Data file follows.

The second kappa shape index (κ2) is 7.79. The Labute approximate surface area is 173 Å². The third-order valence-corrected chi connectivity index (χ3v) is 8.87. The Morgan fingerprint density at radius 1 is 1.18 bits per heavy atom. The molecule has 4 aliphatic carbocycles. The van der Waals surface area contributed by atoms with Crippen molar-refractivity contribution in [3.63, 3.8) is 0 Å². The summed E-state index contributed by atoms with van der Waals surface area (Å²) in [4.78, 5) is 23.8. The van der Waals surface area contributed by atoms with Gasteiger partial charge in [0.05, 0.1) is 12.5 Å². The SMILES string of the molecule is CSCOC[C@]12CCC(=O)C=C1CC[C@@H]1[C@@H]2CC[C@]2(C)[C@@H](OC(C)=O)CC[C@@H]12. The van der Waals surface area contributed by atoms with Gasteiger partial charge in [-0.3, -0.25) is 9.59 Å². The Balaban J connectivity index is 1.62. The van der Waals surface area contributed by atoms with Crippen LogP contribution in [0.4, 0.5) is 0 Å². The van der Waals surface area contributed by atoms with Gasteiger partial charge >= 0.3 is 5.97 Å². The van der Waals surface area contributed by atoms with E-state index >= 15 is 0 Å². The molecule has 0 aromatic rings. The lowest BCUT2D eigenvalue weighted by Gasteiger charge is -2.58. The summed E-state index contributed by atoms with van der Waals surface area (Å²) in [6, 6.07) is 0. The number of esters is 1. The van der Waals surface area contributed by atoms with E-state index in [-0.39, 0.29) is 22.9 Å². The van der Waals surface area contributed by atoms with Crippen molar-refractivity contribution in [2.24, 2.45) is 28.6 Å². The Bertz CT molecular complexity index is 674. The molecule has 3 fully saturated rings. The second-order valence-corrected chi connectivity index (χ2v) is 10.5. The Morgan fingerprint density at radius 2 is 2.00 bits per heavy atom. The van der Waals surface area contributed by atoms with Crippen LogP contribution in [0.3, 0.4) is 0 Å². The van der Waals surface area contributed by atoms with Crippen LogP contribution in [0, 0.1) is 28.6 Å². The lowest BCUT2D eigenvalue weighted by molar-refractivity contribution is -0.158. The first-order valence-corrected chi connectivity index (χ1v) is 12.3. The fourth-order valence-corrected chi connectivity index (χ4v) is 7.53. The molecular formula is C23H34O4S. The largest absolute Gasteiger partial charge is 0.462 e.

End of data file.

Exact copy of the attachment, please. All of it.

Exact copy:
The second kappa shape index (κ2) is 7.79. The Labute approximate surface area is 173 Å². The third-order valence-corrected chi connectivity index (χ3v) is 8.87. The Morgan fingerprint density at radius 1 is 1.18 bits per heavy atom. The molecule has 4 aliphatic carbocycles. The van der Waals surface area contributed by atoms with Crippen molar-refractivity contribution in [3.63, 3.8) is 0 Å². The summed E-state index contributed by atoms with van der Waals surface area (Å²) in [4.78, 5) is 23.8. The van der Waals surface area contributed by atoms with Gasteiger partial charge in [0.05, 0.1) is 12.5 Å². The SMILES string of the molecule is CSCOC[C@]12CCC(=O)C=C1CC[C@@H]1[C@@H]2CC[C@]2(C)[C@@H](OC(C)=O)CC[C@@H]12. The van der Waals surface area contributed by atoms with Gasteiger partial charge in [-0.3, -0.25) is 9.59 Å². The Balaban J connectivity index is 1.62. The van der Waals surface area contributed by atoms with Crippen LogP contribution in [0.4, 0.5) is 0 Å². The van der Waals surface area contributed by atoms with Gasteiger partial charge >= 0.3 is 5.97 Å². The van der Waals surface area contributed by atoms with E-state index >= 15 is 0 Å². The molecule has 0 aromatic rings. The lowest BCUT2D eigenvalue weighted by Gasteiger charge is -2.58. The summed E-state index contributed by atoms with van der Waals surface area (Å²) in [6, 6.07) is 0. The number of esters is 1. The van der Waals surface area contributed by atoms with E-state index in [-0.39, 0.29) is 22.9 Å². The van der Waals surface area contributed by atoms with Crippen molar-refractivity contribution in [2.24, 2.45) is 28.6 Å². The Bertz CT molecular complexity index is 674. The molecule has 3 fully saturated rings. The second-order valence-corrected chi connectivity index (χ2v) is 10.5. The Morgan fingerprint density at radius 2 is 2.00 bits per heavy atom. The van der Waals surface area contributed by atoms with Crippen LogP contribution in [0.3, 0.4) is 0 Å². The van der Waals surface area contributed by atoms with Crippen LogP contribution in [0, 0.1) is 28.6 Å². The lowest BCUT2D eigenvalue weighted by molar-refractivity contribution is -0.158. The first-order valence-corrected chi connectivity index (χ1v) is 12.3. The fourth-order valence-corrected chi connectivity index (χ4v) is 7.53. The molecular formula is C23H34O4S. The largest absolute Gasteiger partial charge is 0.462 e.